She went from being a young woman trying to forge her own life with her dreams and hopes in tact to one who can stand and speak for many now, not just herself. The act of art is to elevate the individual into a universal. The life-altering factor in Sonita’s evolution was film: both the documentary that Ghaem Maghami made and, as part of that process, the music video she helped the fledgling hip hop artist create so her voice could be heard.
I am always conscious of the stories not told, the passionate moments not written down, the remarkable lives lived in private that no one sees. We fool ourselves into thinking that the stories we need to hear are the ones that get told, but stories and films come from artists attuned to their particular resonance. The ones who notice the “white legs.” The other stories—amazing, powerful life affirming tales that are lived but not noted by an artist or storyteller—stay in the realm of the private and pass away often without adding to our collective knowing.
That’s why I loved that moment onstage at the end of the Forum. Sonita quietly answering Tabitha’s questions, which were carefully constructed not to overstep the private considerations of the young woman, who is still a teenager, trying to speak for herself and learning to speak for others. Sonita has been cast in the role of a global activist as a result of the observation of a filmmaker. That is a role she is slowly learning to inhabit.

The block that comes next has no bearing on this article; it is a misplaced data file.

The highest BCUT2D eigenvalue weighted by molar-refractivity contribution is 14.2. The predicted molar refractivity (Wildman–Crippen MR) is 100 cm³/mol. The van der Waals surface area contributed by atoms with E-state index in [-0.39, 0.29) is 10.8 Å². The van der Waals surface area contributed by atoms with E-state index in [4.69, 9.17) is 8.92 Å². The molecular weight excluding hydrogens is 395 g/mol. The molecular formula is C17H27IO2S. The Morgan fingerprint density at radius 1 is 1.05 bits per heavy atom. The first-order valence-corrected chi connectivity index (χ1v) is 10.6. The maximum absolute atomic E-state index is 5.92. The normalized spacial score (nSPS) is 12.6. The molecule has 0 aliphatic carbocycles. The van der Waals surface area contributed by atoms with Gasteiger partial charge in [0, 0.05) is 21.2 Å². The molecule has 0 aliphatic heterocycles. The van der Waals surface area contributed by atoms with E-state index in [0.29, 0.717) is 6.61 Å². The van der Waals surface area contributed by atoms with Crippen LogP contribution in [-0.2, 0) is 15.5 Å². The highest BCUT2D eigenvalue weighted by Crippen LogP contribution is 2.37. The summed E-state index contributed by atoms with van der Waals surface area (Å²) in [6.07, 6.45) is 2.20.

The film can travel now, and it is, and it can be watched over and over again repeatedly revealing to new audiences the challenge at its heart. But the person elevated into the light by a documentary has to evolve the public voice they want to speak with, in a life made visible. They may be asked to tell their story over and again, but the heart needs privacy and life needs time.
As Tabitha mentioned that day, Sonita is often now juggling multiple commitments—to meet with the first lady, for example, to develop her artistry, and to complete her geometry homework. But the Sonita held in the film can forever evidence her message.